THE LAST RIDE TOGETHER
Bedient arose at four on Saturday morning and looked out of his high window. June had come. The smell of rain was not in the air. He was grateful and drew up a chair, facing the East. The old mystery of morning unfolded over sea, and there was no blemish.... Bedient had not slept, nor during the two preceding nights. While the abundance of his strength was not abated, deep grooves (that came to abrupt blind endings) were worn in his mind from certain thoughts, and he was conscious of his body, which may be the beginning of weariness; conscious, too, of a tendency of his faculties to mark time over little things.
Yesterday the picture had come. He had hoped hard against this. Its coming had brought to him a sense of separateness from the studio, that he tried not to dwell upon in mind, but which recurred persistently.... He could not judge a portrait of himself; yet he knew this was wonderful. Beth had caught him in an animate moment, and fixed him there. Her fine ideal had put on permanence.... “Hold fast to a soul-ideal of your friend,” he remembered telling her once, “and you help him to build himself true to it. If your ideal is rudely broken, you become one of the disintegrating forces at work upon him.”
He keenly felt the disorder in his relation to Beth. The thought that held together, against all others, was that Beth loved some one, just now out of her world. He wished she could see into his mind about this; instantly, he would have helped her; his dearest labor, to restore her happiness.
He had never been confident of winning. He loved far too well, and held Beth too high, ever to become familiar in his thoughts of her as a life companion. Power lived in her presence for him; great struggles and conquerings. He loved every year she had lived; every hour of life that had brought her to this supremacy of womanhood before which he bowed, was precious to him. In this instance he was myopic. He did not see Beth Truba as other women, and failed to realize this. His penetration faltered before her, for she lived and moved in the brilliant light of his love, blended with it, so that her figure, and her frailties, lost all sharpness of contour.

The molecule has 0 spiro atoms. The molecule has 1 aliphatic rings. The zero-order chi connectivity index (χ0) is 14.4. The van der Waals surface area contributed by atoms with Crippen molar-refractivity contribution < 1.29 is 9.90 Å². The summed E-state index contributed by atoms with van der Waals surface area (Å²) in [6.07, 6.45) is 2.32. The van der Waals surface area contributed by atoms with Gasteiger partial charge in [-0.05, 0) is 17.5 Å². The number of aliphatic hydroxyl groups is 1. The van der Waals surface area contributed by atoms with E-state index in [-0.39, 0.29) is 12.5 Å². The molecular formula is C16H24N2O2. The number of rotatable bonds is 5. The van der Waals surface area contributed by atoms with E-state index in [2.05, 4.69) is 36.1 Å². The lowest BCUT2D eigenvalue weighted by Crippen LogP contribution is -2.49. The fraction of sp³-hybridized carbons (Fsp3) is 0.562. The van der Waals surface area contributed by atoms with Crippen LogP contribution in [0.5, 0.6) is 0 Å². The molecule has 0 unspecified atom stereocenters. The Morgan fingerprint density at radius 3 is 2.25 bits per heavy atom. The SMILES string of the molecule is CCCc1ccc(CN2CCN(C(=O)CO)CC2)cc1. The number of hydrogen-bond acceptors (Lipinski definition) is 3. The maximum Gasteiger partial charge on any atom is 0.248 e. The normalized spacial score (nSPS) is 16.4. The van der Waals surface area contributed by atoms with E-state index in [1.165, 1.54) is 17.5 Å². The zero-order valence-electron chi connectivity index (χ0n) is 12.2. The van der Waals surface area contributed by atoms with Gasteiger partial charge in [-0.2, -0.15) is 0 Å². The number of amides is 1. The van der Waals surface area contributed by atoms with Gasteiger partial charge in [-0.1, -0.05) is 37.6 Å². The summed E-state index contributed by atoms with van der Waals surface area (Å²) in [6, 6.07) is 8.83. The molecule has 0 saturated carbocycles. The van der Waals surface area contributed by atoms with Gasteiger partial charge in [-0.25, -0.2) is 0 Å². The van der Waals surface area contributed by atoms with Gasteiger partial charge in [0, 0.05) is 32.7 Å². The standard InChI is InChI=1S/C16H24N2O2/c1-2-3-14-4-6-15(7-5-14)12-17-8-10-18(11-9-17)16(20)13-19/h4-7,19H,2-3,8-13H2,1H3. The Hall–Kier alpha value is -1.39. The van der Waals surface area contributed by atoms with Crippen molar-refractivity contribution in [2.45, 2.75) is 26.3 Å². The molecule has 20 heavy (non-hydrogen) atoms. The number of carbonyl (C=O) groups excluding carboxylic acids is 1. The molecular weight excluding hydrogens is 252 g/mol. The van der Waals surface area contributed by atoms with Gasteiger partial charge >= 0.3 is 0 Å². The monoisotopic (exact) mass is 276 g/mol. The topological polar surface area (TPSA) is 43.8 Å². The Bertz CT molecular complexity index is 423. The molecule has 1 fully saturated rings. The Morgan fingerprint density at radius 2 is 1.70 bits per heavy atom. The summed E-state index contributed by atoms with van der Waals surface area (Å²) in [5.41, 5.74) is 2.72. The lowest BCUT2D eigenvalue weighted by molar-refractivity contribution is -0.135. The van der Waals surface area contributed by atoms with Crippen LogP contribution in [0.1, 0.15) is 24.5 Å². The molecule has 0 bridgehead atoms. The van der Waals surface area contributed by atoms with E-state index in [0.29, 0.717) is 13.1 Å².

He had suffered in the past three days and nights. He was proud and glad to suffer. There was no service nor suffering that he would have hesitated to accept for Beth Truba.... This day amazed him in prospect, one of her beautiful gifts to him. It was almost as if she had come to his house, lovely, unafraid, and sat laughing before his fire. One of the loftiest emotions, this sense of companionship with her. There was something of distinct loveliness in every hour they had passed together. Not one of their fragrances had he lost. These memories often held him, like mysterious gardens.
...Bedient paced the big area in front of the ferry entrance long before seven. He saw her the instant she stepped from the cross-town car. The day was momentarily brightening, yet something of the early morning red was about her. His throat tightened at sight of her radiant swiftness. Her eyes were deeper, her lips more than ever red.... On the deck of the ferry, before the start, she said: